Canada’s pandemic recovery focus on low-carbon initiatives made it a leader among G20 countries, according to a group of University of Victoria researchers.
The UVic authors released a study last month that said green stimulus – measures that boost the economy while lowering emissions – first emerged after the 2008 financial crisis. However, environmental measures in Canada’s recovery package fell well short of the G20 average at that time.
That wasn’t the case with the COVID-19 recovery effort, where Canada landed fourth among the 20 nations on the UVic authors’ Green Energy Policy Index, which considered countries’ share of stimulus spending and the number of policies that focused on reducing emissions and assisting the low-carbon transition. There was, however, still a high focus on “brown stimulus,” with recovery funds benefitting the fossil-fuel sector, with some of those meant to help lower the industry’s emissions.
When it comes to lowering emissions, green fiscal stimulus is meant to complement regulations and carbon pricing, said Kevin Andrew, one of the authors and a UVic postdoctorate fellow. Despite the emphasis on environmental spending, he said Canada’s climate goals still depend on key pieces of legislation being passed.
“Given that the goal is to meet these emissions reductions by 2030, a concern would be that we need to move very quickly from idea to legislation that would actually bite,” Andrew said.
“There’s room for Canada to be a green fiscal stimulus leader and people to still have questions about other parts of climate policy.”
The federal government says $125 t0 $140 billion in annual investment will be needed to hit net-zero emissions by 2050, and it concedes no government can do that alone. As emerging industries can be risky investments for companies, Andrew said green stimulus is meant to alleviate some of the risk and up-front costs of getting them off the ground.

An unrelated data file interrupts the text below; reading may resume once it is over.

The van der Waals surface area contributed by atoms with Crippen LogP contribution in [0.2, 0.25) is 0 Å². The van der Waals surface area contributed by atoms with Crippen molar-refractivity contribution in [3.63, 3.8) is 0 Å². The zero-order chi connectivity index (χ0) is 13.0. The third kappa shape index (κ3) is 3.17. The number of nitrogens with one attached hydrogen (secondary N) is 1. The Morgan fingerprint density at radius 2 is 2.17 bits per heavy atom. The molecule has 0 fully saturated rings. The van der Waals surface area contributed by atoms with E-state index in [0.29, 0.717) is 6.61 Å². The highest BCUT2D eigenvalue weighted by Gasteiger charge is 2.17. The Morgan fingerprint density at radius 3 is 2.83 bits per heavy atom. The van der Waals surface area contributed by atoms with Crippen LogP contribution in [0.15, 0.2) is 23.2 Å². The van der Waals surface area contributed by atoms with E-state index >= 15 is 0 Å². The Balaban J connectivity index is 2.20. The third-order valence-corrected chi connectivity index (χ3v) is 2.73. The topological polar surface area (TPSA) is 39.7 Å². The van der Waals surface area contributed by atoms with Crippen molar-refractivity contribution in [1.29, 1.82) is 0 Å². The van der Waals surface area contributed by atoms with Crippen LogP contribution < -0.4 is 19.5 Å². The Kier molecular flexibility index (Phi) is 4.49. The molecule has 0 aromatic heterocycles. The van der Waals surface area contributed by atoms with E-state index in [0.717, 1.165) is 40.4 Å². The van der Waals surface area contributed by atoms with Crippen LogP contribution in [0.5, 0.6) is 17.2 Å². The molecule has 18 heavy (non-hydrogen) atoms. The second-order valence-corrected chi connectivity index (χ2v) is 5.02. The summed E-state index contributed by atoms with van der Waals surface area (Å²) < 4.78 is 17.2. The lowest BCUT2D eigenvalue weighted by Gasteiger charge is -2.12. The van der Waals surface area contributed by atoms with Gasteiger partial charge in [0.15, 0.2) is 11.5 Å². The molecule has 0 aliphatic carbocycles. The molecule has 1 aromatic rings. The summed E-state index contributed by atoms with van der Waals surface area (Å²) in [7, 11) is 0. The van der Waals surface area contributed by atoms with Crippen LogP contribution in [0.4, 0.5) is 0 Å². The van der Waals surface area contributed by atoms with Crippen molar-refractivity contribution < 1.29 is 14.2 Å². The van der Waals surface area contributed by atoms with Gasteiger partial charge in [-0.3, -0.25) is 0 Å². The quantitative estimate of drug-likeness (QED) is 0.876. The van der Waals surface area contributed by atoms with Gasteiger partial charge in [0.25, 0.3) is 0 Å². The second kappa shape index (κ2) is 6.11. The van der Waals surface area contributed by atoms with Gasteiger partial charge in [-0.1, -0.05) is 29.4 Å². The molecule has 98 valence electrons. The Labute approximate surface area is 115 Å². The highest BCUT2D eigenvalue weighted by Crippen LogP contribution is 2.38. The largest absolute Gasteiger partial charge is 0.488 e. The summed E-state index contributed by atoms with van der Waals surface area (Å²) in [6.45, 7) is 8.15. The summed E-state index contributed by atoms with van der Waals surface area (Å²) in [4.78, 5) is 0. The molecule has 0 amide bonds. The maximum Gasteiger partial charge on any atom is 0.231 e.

An example is the recently announced Critical Minerals Strategy. Andrew said B.C., with its historically strong mining sector, could benefit from the initiative by shifting its mining focus to materials needed in low-carbon technology.
The federal budget shows the Liberals have signalled their green spending vision is moving beyond stimulus and toward medium-term investments, the climate finance expert said. That’s highlighted by a $15-billion Canada Growth Fund, which looks to grow low-carbon industries and support the restructuring of critical supply chains. That could pose plenty of opportunity for Greater Victoria’s cleantech industry, Andrew said.
Beyond the study he helped craft, Andrew has sympathy for workers whose industries are changing quickly. It makes him think of his Hamilton steelworker grandfather who helped him become the first one on his dad’s side of the family to go to university.
But with the dangers climate change poses, he said government spending has to focus on supporting those forced to transition to more sustainable lines of work.
“Whether Canada is a leader or not, the world is changing in this direction.”
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